Or it least it should be, which brings us to this week’s Sciency Word: the replication crisis.  As this brief introductory article retells it, the replication crisis began with “a series of unhappy events” in 2011.  Certain “questionable research practices” were exposed, along with several cases of outright fraud.  I’m going to focus on just one very noteworthy example: the American Psychological Association published a paper titled “Feeling the Future,” which claimed to show statistically significant evidence that human beings have precognitive powers.

When other researchers tried to replicate the “Feeling the Future” experiments, they failed to find this statistically significant evidence.  However, according to this episode of Veritasium, the American Psychological Association had a policy at the time that they would not publish replication studies, and so they would not publish any of the research debunking the original “Feeling the Future” paper (I do not know if they still have that policy—I would hope that they do not).

The act of repeating experiments to see if anything different happens is a crucial part of how science works.  Or rather how it should work.  But this is not being done often enough, it seems.  And on those rare occasions when replication studies are performed (and published), a shocking number of high profile research turns out to be non-replicable.  This article from sums up just how bad the replication crisis is:

One 2015 attempt to reproduce 100 psychology studies was able to replicate only 39 of them.  A big international effort in 2018 to reproduce prominent studies found that 14 of the 28 replicated, and an attempt to replicate studies from top journals Nature and Science found that 13 of the 21 results looked at could be reproduced.

That same article calls the replication crisis “an ongoing rot in the scientific process.”

But as I’ve been trying to say in several of my recent posts, science is self-correcting.  With the introduction of metascience—the scientific study of science itself—there is some hope that the root causes of the replication crisis can be identified, and perhaps changes can be made to the way the scientific community operates.

Sciency Words: Metascience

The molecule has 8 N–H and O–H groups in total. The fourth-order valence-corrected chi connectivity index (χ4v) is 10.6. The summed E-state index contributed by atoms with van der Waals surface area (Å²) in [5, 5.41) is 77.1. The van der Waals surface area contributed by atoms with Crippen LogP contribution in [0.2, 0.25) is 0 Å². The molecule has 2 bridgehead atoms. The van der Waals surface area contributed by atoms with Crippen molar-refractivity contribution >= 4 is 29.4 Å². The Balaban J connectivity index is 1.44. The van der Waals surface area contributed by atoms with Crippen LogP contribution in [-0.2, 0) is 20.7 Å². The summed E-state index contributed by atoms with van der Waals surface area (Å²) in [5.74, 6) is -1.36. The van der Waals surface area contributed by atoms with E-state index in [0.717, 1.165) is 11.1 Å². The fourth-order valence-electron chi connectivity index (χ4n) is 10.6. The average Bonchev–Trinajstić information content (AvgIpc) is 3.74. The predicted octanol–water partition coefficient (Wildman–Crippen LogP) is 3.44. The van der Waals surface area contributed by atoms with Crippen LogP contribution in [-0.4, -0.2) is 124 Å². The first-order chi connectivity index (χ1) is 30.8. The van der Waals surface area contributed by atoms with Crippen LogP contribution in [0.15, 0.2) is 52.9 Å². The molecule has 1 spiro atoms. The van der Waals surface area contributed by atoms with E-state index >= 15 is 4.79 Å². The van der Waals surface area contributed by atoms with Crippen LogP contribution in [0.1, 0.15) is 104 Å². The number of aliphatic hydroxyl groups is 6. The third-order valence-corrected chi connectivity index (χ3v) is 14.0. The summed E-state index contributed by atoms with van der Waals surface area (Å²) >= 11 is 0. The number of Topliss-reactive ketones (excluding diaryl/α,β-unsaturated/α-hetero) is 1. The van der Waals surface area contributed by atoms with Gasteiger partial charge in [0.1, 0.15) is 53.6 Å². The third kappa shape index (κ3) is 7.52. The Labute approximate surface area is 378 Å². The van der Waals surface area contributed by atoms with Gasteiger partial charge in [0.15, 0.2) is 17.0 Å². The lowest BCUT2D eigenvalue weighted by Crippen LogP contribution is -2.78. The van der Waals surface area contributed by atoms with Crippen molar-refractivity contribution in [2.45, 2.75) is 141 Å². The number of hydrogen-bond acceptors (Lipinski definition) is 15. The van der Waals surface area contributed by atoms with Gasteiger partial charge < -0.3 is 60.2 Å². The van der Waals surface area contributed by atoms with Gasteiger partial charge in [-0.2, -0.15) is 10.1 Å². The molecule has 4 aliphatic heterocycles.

Hello, friends!  Welcome to Sciency Words, a special series here on Planet Pailly where we talk about those weird and wonderful words scientists use.  Today on Sciency Words, we’re talking about:


Metascience is when science “gets meta” and studies itself, with the specific aim of making published scientific research more accurate and trustworthy.  That goal, that stated purpose, is an important part of the definition.  Or at least it should be, according to this YouTube video by Professor Fiona Fidler.

You see, metascience overlaps with certain other fields of research, like the philosophy of science or the sociology of science.  But a key part of a metascientist’s job is to identify problems with the current culture and methodology of scientific research and try to figure out ways to make science better.

The word metascience can be traced back to the 1930’s, with the earliest known usage attributed to American philosopher and semiotician Charles William Morris.  But as an actual field of research, metascience is not nearly that old.  This 2005 paper entitled “Why Most Published Research Findings Are False” is apparently a foundational document for modern metascience (or at least that’s what Wikipedia told me).

For a few months now, I’ve been doing lots of research about research, trying to improve the way I do my own research as a science fiction writer, and also trying to better understand what can go right (and wrong) with science.  With that in mind, I’m surprised I didn’t come across this term sooner.  Now that I do know about metascience, a whole new world of metascientific research has been revealed to me.

Reading about metascience has been kind of unsettling for me, actually.  Modern science has a lot more problems than I realized; however, there are people out there working to identify and fix those problems, so that science can live up to its promises.  And that, I think, is a very encouraging thing to know.